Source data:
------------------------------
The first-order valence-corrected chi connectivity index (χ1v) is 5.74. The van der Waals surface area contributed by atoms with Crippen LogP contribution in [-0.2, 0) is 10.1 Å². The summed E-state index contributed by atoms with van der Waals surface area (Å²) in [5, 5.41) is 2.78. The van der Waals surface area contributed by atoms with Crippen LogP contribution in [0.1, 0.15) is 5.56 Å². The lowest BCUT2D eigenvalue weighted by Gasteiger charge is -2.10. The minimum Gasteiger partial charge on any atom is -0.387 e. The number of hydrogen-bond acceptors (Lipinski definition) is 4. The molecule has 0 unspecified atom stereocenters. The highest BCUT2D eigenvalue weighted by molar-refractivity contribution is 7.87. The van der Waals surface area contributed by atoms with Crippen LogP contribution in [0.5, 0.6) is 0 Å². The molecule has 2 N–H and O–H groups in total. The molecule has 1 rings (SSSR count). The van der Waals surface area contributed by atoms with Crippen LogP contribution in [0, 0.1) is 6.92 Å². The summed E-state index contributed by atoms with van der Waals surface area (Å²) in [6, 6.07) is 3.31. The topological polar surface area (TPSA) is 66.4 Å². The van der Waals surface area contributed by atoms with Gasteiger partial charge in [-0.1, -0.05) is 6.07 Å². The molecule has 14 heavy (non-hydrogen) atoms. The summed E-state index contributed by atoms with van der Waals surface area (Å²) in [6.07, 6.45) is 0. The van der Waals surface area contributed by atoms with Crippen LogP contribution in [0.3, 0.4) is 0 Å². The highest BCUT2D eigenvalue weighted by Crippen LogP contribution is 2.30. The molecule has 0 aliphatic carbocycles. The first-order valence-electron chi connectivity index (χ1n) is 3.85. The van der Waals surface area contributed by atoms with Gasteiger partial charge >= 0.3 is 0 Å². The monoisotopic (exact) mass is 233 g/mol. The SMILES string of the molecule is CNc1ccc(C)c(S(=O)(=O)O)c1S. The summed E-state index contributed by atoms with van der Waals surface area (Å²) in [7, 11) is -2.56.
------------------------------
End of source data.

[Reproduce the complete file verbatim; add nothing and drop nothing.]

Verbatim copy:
The first-order valence-corrected chi connectivity index (χ1v) is 5.74. The van der Waals surface area contributed by atoms with Crippen LogP contribution in [-0.2, 0) is 10.1 Å². The summed E-state index contributed by atoms with van der Waals surface area (Å²) in [5, 5.41) is 2.78. The van der Waals surface area contributed by atoms with Crippen LogP contribution in [0.1, 0.15) is 5.56 Å². The lowest BCUT2D eigenvalue weighted by Gasteiger charge is -2.10. The minimum Gasteiger partial charge on any atom is -0.387 e. The number of hydrogen-bond acceptors (Lipinski definition) is 4. The molecule has 0 unspecified atom stereocenters. The highest BCUT2D eigenvalue weighted by molar-refractivity contribution is 7.87. The van der Waals surface area contributed by atoms with Crippen LogP contribution in [0.5, 0.6) is 0 Å². The molecule has 2 N–H and O–H groups in total. The molecule has 1 rings (SSSR count). The van der Waals surface area contributed by atoms with Crippen LogP contribution in [0, 0.1) is 6.92 Å². The summed E-state index contributed by atoms with van der Waals surface area (Å²) in [6, 6.07) is 3.31. The topological polar surface area (TPSA) is 66.4 Å². The van der Waals surface area contributed by atoms with Gasteiger partial charge in [-0.1, -0.05) is 6.07 Å². The molecule has 14 heavy (non-hydrogen) atoms. The summed E-state index contributed by atoms with van der Waals surface area (Å²) in [6.07, 6.45) is 0. The van der Waals surface area contributed by atoms with Crippen LogP contribution in [0.3, 0.4) is 0 Å². The highest BCUT2D eigenvalue weighted by Crippen LogP contribution is 2.30. The molecule has 0 aliphatic carbocycles. The first-order valence-electron chi connectivity index (χ1n) is 3.85. The van der Waals surface area contributed by atoms with Gasteiger partial charge >= 0.3 is 0 Å². The monoisotopic (exact) mass is 233 g/mol. The SMILES string of the molecule is CNc1ccc(C)c(S(=O)(=O)O)c1S. The summed E-state index contributed by atoms with van der Waals surface area (Å²) in [7, 11) is -2.56.